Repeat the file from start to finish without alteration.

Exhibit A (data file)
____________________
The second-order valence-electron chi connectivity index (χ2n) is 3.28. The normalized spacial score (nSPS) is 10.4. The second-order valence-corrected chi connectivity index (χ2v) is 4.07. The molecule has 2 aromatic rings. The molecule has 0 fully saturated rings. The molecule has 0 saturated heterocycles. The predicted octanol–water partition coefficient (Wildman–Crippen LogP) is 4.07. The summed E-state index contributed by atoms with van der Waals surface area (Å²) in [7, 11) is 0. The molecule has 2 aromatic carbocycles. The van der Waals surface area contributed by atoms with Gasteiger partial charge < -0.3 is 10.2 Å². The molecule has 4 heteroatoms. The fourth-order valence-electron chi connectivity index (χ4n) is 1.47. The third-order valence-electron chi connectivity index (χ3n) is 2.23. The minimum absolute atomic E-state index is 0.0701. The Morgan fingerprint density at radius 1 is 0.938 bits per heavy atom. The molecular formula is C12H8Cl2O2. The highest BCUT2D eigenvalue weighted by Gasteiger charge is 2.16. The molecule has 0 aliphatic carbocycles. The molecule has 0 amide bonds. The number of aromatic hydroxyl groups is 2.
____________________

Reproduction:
The second-order valence-electron chi connectivity index (χ2n) is 3.28. The normalized spacial score (nSPS) is 10.4. The second-order valence-corrected chi connectivity index (χ2v) is 4.07. The molecule has 2 aromatic rings. The molecule has 0 fully saturated rings. The molecule has 0 saturated heterocycles. The predicted octanol–water partition coefficient (Wildman–Crippen LogP) is 4.07. The summed E-state index contributed by atoms with van der Waals surface area (Å²) in [7, 11) is 0. The molecule has 2 aromatic carbocycles. The van der Waals surface area contributed by atoms with Gasteiger partial charge < -0.3 is 10.2 Å². The molecule has 4 heteroatoms. The fourth-order valence-electron chi connectivity index (χ4n) is 1.47. The third-order valence-electron chi connectivity index (χ3n) is 2.23. The minimum absolute atomic E-state index is 0.0701. The Morgan fingerprint density at radius 1 is 0.938 bits per heavy atom. The molecular formula is C12H8Cl2O2. The highest BCUT2D eigenvalue weighted by Gasteiger charge is 2.16. The molecule has 0 aliphatic carbocycles. The molecule has 0 amide bonds. The number of aromatic hydroxyl groups is 2.